A comparison between a normal and a wet carcass syndrome carcass (adipose tissue can be pulled away from the carcass).

Wet carcass syndrome (WCS) is a condition found in sheep, which negatively affects the quality of the carcass. Prior to slaughter, the animal appears physically normal, showing no symptoms of any abnormal condition. However, after removal of the skin during the slaughter process, affected animals show an accumulation of watery fluid on the dorsal (upper) parts of the carcass as well as on the hind legs and flanks. The carcass appears ‘wet’ and does not dry off after overnight cooling.

Affected carcasses have a reduced shelf life and are aesthetically unacceptable to the consumer. The most sensible explanation for the reduced shelf life is that the surface of the meat offers a favourable environment for microorganism growth. Wet carcasses also pose a risk to the butcher who uses a band saw. Carcasses that show WCS characteristics are generally rejected at the abattoir as unfit for human consumption.

Dorper susceptibility likely

WCS is seen mainly in Dorper sheep and Dorper crosses. The Dorper breed is greatest in numbers in the geographic regions where WCS occurs most frequently, which is in parts of the Northern Cape Province in South Africa and the southern areas of Namibia (Kalahari dunes and sandy veld). Unofficial slaughter statistics from WCS affected areas reveal that certain abattoirs have higher numbers of WCS carcasses while other abattoirs in the same region have recorded very few or no incidences of WCS. Lamb and mutton producers are extremely concerned about this condition, not least because of the financial losses it incurs, which may rise to more than R27 million in some years.

Investigations into WCS inconclusive

The slimy, wet look typical of a wet carcass.

Despite long-standing knowledge of the condition, little more is known about WCS and its causes than when it was discovered and investigated in the early 1980s. It has proven impossible to induce the condition and there are years when it is virtually absent. Over-hydration of thirsty sheep on arrival at abattoirs, transport distances to abattoirs, allergies, compulsory dip, washing of carcasses in abattoirs under high pressure, condensation in coolers and provision of feed blocks during the pre-slaughter phase have been investigated as possible factors causing WCS. However, research could find no conclusive link between these factors and the occurrence of WCS.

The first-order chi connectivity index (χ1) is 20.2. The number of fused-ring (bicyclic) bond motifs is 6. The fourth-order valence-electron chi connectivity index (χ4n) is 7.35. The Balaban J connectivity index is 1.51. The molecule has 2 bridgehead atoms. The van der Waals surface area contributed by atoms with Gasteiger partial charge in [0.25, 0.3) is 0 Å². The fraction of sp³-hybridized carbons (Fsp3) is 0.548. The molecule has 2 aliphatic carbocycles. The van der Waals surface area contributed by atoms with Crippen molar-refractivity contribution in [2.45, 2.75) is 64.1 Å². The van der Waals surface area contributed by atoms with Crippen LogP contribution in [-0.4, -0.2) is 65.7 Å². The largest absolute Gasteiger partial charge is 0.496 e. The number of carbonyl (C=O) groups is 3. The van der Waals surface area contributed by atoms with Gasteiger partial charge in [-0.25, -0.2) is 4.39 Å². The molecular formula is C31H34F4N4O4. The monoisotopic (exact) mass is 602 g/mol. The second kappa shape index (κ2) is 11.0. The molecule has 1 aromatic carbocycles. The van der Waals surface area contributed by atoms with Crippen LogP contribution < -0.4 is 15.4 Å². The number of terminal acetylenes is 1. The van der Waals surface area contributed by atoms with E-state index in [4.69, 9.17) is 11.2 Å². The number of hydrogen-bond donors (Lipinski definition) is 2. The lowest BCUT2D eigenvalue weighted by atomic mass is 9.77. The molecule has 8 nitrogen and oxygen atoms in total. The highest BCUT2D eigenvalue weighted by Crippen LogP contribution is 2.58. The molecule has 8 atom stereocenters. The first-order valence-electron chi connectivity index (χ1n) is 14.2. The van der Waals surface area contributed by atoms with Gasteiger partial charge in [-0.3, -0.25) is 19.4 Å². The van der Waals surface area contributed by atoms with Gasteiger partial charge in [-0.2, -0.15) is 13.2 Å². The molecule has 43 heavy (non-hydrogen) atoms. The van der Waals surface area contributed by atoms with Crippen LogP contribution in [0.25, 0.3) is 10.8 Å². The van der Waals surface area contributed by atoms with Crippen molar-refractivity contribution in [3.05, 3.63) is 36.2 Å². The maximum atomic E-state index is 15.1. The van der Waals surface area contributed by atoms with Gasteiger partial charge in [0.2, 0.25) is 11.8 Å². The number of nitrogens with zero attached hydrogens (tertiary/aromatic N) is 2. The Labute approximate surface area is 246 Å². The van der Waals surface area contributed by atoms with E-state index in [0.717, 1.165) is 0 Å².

When evaluating the results of prior research, no physiological, environmental or management system effect, could be conclusively identified as the causative agent of WCS. However, stress experienced by the animals during the pre-slaughter period has been proposed as a possible contributing factor. Some prevention strategies have been proposed, but the condition of WCS still appears from time to time and is more severe in some years.

Possible clues from genome study

The fact that a) it has not been possible to induce WCS experimentally, (b) it occurs sporadically, (c) not all members of the same group are affected, (d) there is purported breed specificity, and (e) there is a known genetic basis for somewhat similar conditions in other species, all suggest variation in the degree of susceptibility. ARC-Animal Production, in collaboration with the University of the Free State, has embarked on a genome-wide association study to discern any underlying genetic predisposition to this syndrome and to identify possible candidate genes that can be used in selection to reduce the incidence of WCS.

Possible candidate genes for WCS were identified in the literature. These candidate genes were the ‘genetic foundation’ of animals that produce meat with the characteristics of being pale, soft and exudative- (PSE); red, soft and exudative- (RSE) and dark, firm and dry (DFD) meat. These conditions are primarily observed in pork and poultry meat, but show phenotypic (visual) characteristics that are similar to WCS. All three of these meat characteristics are ‘triggered’ by stress. From a genetic perspective, PSE and RSE are caused by mutations within genes.